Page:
As a model for investigation of changes in the immune system of studied patients, we used primary culture of monocytes isolated from the blood and evaluated cellular responses to pro-inflammatory stimuli. We revealed possible bias of monocyte polarization towards the M1 phenotype. This procedure was applied to non-treated T2DH patients (n = 28), CHD patients (n = 27) and healthy subjects (n = 50) (their clinical characteristics are given in Table 1). Cells were stimulated with interferon-γ (100 ng/mL). Secretion of TNF-α was measured by ELISA.
Monocytes from subjects with CHD were characterized by a low degree of basal secretion of TNF-α [Table 2]. Moreover, monocytes lacked the ability to be activated in response to both pro- and anti-inflammatory stimuli. On the contrary, monocytes from subjects with T2DM exhibited a significant 3-fold increase in the basal secretion of TNF-α as well as a 3-4-fold increase in the production of TNF-α in response to stimuli.
Proinflammatory activation of monocytes from T2DM and CHD patients
|Healthy subjects (n = 50)||270 ± 75||378 ± 92|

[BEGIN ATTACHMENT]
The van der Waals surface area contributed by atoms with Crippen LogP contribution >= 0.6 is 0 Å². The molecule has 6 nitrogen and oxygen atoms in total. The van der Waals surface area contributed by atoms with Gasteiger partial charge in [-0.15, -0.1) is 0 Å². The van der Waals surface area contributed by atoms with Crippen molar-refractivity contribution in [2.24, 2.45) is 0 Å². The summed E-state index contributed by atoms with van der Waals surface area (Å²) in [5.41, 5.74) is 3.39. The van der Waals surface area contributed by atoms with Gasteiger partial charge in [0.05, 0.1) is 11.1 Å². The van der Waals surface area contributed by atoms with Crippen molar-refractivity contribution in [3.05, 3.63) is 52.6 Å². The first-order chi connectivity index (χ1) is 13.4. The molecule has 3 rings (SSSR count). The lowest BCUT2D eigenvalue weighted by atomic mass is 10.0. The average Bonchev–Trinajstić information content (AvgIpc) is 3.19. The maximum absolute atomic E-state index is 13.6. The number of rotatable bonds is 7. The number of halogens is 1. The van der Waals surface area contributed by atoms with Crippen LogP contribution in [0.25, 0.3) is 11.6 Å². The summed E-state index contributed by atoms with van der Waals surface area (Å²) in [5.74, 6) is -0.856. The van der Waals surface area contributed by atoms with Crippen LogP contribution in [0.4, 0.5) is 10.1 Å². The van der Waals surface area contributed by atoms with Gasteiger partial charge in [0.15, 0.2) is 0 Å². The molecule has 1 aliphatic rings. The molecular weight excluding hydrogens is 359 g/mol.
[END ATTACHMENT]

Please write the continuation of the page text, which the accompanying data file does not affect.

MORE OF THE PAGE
|T2DM patients (n = 28)||750 ± 92*||1,571 ± 111*|
|CHD patients (n = 27)||151 ± 70*,#||139 ± 51*,#|
In this study, we attempted to explore the relationship between glycated hemoglobin (HbA1c) levels in patients with T2DM and susceptibility of their monocytes to activation. The obtained data indicated that there was an obvious trend towards a direct association between HbA1c levels and the monocyte basal secretion of TNF-α [Figure 1].
Diabetes mellitus is associated with a rapid development of atherosclerosis. Previously it was demonstrated that oxidative stress under hyperglycemic conditions promotes lipid infiltration to the vascular wall caused by increased oxidation of lipoproteins.
Furthermore, metabolic syndrome, which encompasses T2DM, is characterized by chronic systemic inflammation. Mechanisms underlying these pathological processes remain unclear[13-15]. In response to the development of obesity, adipocytes and endothelial cells reduce their insulin sensitivity, promoting the development of T2DM and cardiovascular complications. In turn, development of hyperglycemia and hyperinsulinemia provoke oxidative stress and cause multiple inflammatory reactions.
Polarization of monocytes may reflect the status of the innate immune system. We studied the ability of circulating monocytes from patients with T2DM, CHD and healthy subjects to be activated into M1 and M2 phenotypes in vitro. Increased levels of basal and stimulated secretion of the pro-inflammatory cytokine, TNF-α, were observed in diabetic patients, compared to healthy subjects.